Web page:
Hannah Brückner, assistant professor of sociology at Yale University and Peter Bearman, professor of sociology at Columbia University, in new research say young adults who make virginity pledges as adolescents are just as likely to be infected with sexually transmitted diseases as those who do not take virginity pledges, and that virginity pledges may even encourage higher risk sexual behavior.
They were surprised to find that although pledgers have fewer sex partners than non-pledgers, start having sex later, marry earlier, they do not have lower STD rates.
Sexually active pledgers were less likely to use condoms at first sex than non-pledgers and because most are sexually active this increases STD risk. Pledgers were also more reluctant to seek and obtain STD related health care because of increased stigmatization or lack of understanding of the risk of infection. They are less likely to be diagnosed and treated for STD infections, they may be more likely to have those infections for longer periods. This says Brückner is cause for concern.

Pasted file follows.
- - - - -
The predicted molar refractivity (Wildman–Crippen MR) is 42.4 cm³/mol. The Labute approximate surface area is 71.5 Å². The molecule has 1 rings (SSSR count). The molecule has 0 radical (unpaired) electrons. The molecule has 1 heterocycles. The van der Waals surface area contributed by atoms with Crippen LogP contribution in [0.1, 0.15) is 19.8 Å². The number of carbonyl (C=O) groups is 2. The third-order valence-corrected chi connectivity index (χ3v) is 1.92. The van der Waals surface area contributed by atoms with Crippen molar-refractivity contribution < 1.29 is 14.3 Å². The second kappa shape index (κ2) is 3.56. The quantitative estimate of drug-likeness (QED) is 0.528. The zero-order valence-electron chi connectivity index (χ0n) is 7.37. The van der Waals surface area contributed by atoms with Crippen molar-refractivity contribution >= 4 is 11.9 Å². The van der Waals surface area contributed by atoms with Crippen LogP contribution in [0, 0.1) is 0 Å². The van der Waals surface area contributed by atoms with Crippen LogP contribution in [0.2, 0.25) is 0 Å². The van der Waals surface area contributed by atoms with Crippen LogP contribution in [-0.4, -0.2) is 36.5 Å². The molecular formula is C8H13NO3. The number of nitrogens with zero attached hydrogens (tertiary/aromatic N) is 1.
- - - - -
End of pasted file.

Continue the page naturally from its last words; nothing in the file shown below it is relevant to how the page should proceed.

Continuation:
Some young adults engage in alternative sexual behaviors in order to preserve their virginity. Male virgins-those who have not had vaginal intercourse - are four times more likely to have anal sex; male and female pledgers, six times more likely to have oral sex than non-pledgers. Condom use for anal sex is very low; for oral almost non-existent. Therefore, Brückner said, virgin pledger engagement in riskier behavior may be a factor in higher than expected STD rates.
Pledgers who are married have the same STD rates as non-pledgers who are married. Marriage does not cause STDs; unprotected sex does and knowing how to protect yourself from STDs is important. Most adolescents and young adults have sex so it is important that public health policies are designed to help young people gain the information they need to protect themselves, and others.
Journal of Adolescent Health, 36 (March 18, 2005), pp. 271–278.